It might seem an uphill struggle for brands to overhaul their marketing strategy but it is really a very simple step. If brands move away from the current fragmented practice of using a multitude of platforms to run campaigns on different screens and instead use one platform to organise all of the elements, the strategy becomes simple and the customer, satisfied.

Gustav Mellentin, chief executive, Adform

Dissonance in HMV’s grasp of Twitter

Regarding the news of HMV staff using its official Twitter feed to communicate job losses, let’s hope its buyer has a stringent digital strategy in place. A brand as recognisable and as large as HMV shouldn’t be getting blind-sided by employees on the internet, even if they are set to be made redundant.

We are talking about one of the largest high street brands here and this has seriously put a black mark against its social media know-how. It’s been noted that its senior marketing management were asking how to close down their own Twitter account. It’s clear that too many people along the chain got hold of the Twitter account details and exploited HMV’s vulnerable position.

But by shutting the Twitter account HMV has made for a poor and ill-advised PR move. What people will appreciate now is honesty and transparency.

Jason Woodford, chief executive, SiteVisibility

Social media is gateway to m-engagement

One way to achieve a consolidated strategy that includes mobile is to use existing social media identities to make brand engagement easier for the consumer and provide the brand with a single customer view.

Most sites require a login to provide an engaging experience but one of the biggest barriers to achieving this on mobile is asking users to register by entering details on small touchscreens or tiny keyboards. Enabling users to register via an existing social identity will make registration a simple push of a button.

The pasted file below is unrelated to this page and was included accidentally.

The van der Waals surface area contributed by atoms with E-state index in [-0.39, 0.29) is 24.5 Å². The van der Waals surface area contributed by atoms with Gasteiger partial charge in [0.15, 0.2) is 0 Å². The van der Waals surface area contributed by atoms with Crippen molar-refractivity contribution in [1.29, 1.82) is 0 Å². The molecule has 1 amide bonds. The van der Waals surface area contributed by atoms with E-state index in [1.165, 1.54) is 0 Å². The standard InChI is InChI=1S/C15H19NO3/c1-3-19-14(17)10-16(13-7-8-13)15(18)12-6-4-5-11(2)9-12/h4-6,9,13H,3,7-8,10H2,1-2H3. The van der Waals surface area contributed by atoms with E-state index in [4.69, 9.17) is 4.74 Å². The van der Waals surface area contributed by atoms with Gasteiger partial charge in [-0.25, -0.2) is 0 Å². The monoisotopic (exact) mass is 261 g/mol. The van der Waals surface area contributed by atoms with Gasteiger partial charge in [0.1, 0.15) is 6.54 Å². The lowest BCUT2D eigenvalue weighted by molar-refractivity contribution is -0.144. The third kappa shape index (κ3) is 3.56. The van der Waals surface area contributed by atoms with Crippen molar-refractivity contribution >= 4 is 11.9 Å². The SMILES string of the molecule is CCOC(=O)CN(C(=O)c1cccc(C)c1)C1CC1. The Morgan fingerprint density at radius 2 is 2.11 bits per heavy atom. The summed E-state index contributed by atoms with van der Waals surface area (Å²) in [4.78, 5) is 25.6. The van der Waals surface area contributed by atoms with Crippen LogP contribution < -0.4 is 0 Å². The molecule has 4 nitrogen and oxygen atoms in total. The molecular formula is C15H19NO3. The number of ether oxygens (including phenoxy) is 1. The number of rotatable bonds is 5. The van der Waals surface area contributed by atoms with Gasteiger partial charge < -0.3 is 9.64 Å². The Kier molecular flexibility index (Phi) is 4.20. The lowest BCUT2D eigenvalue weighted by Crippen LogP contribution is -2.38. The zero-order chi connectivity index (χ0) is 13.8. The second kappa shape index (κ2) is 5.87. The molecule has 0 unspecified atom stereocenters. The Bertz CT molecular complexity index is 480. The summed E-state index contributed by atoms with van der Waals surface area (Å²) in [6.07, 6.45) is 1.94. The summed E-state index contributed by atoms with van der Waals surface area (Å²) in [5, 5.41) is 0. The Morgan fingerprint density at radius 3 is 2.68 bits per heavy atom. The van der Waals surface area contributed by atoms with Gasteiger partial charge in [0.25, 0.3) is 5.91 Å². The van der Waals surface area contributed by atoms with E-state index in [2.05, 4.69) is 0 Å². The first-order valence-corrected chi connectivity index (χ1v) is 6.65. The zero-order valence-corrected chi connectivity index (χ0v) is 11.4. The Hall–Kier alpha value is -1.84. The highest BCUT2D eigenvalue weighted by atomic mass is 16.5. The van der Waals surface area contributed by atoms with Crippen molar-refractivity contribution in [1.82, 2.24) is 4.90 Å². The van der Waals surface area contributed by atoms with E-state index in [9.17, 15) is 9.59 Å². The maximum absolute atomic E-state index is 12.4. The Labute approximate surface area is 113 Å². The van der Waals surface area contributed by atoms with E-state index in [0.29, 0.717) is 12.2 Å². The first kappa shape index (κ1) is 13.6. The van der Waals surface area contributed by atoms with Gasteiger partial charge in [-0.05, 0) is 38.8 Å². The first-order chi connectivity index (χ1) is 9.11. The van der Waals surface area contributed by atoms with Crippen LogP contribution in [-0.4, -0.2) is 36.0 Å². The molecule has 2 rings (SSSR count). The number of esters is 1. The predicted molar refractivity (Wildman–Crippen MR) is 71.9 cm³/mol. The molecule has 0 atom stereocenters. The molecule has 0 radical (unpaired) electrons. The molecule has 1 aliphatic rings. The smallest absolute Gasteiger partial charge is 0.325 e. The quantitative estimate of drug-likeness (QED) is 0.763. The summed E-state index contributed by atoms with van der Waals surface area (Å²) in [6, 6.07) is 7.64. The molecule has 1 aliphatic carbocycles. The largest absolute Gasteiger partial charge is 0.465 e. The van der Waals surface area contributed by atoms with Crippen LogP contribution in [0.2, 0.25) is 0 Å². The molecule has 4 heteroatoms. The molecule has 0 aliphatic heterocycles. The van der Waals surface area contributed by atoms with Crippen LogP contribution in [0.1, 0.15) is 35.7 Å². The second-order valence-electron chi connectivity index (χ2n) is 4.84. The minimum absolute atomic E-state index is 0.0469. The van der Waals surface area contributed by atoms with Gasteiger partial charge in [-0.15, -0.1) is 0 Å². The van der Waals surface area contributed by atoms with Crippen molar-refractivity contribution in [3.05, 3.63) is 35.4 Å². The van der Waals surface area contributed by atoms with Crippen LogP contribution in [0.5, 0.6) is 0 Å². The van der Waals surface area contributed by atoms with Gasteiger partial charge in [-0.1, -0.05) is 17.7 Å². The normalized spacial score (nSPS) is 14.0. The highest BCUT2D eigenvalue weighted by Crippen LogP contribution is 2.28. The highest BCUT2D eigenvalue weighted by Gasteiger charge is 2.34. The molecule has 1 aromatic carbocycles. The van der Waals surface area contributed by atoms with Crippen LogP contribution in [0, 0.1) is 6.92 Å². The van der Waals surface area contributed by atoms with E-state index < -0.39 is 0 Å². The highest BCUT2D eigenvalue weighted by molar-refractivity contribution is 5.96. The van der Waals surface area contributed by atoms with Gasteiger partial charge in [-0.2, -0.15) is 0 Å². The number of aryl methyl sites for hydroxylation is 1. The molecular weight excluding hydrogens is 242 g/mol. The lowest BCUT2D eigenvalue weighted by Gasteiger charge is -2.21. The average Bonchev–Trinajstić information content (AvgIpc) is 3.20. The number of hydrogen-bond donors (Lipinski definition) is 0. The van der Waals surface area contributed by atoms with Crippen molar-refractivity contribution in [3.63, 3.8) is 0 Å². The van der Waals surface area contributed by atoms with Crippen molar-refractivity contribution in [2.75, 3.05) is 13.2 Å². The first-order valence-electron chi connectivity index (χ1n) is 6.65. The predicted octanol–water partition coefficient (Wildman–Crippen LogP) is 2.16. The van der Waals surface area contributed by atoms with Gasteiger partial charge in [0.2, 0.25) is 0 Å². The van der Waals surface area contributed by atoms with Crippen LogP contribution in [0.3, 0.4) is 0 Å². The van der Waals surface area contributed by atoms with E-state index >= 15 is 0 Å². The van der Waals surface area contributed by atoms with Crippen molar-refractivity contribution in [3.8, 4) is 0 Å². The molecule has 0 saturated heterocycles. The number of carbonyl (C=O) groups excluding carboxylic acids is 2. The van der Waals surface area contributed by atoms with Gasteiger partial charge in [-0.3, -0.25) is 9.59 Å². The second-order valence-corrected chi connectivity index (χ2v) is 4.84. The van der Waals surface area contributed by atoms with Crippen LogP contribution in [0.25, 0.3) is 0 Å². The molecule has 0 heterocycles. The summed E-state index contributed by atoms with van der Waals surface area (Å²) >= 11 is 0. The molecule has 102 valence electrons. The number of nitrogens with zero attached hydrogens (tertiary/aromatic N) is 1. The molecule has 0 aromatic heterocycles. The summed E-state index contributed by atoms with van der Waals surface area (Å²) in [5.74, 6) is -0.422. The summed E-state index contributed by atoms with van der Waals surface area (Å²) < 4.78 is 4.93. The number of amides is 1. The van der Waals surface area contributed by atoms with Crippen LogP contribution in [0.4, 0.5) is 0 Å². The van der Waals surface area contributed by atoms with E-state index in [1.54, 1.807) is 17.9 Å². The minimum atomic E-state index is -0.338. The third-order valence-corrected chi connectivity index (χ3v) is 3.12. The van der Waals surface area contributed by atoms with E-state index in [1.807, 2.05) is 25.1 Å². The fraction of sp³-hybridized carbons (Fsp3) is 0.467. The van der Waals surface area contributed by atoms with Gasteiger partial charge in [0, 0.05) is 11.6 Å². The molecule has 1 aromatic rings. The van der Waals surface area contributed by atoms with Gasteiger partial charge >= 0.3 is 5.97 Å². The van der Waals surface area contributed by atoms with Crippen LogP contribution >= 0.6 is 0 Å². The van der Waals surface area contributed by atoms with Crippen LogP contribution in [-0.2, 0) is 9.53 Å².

Russell Loarridge, European sales director, Janrain

Affiliates can help with the digital dilemma

Reading ‘Google offers retailers solutions to avoid closure’ it’s clear that retailers are at an uneasy crossroads. Either they adapt or end up in the retail graveyard. But then they have the headache of opening up the opportunity for customers to shop elsewhere online.

One option for growing online revenue is affiliate programmes where stores are rewarded even if the product is bought elsewhere. A great example of this working successfully is the social platform, ‘The Fancy’.

Through schemes like this and by using location trackers, retailers can find out when customers are in-store viewing products but purchasing elsewhere and then ultimately be rewarded for interest.

We’ve recently seen some big names end up in the high street scrap yard. To avoid joining them, retailers need to be creative with new technology to drive sales and stay ahead of the game.

Peter Veash, chief executive, The BIO Agency


marketer2marketer: Spotify’s Chris Maples and EMI’s Andria Vidler

Josie Allchin

Also in this story EMI remixed for a digital age: cover feature EMI: Timeline of a music giant Parlophone, John Lewis and Gabrielle Aplin: music and brand partnership Andria Vidler on… Crisis management, marketing music and more Chris Maples, vice-president of Europe at Spotify, asks: Many acts are now multi-talented content creators. What’s next after […]


Art of gifting under threat

Mindi Chahal

It has been one casualty after another on the UK high street with Jessops, HMV and Blockbuster going into administration in the same month. As stores made their announcements, the subsequent furore over whether paid-for gift cards and vouchers would be accepted highlighted the issue of consumer protection.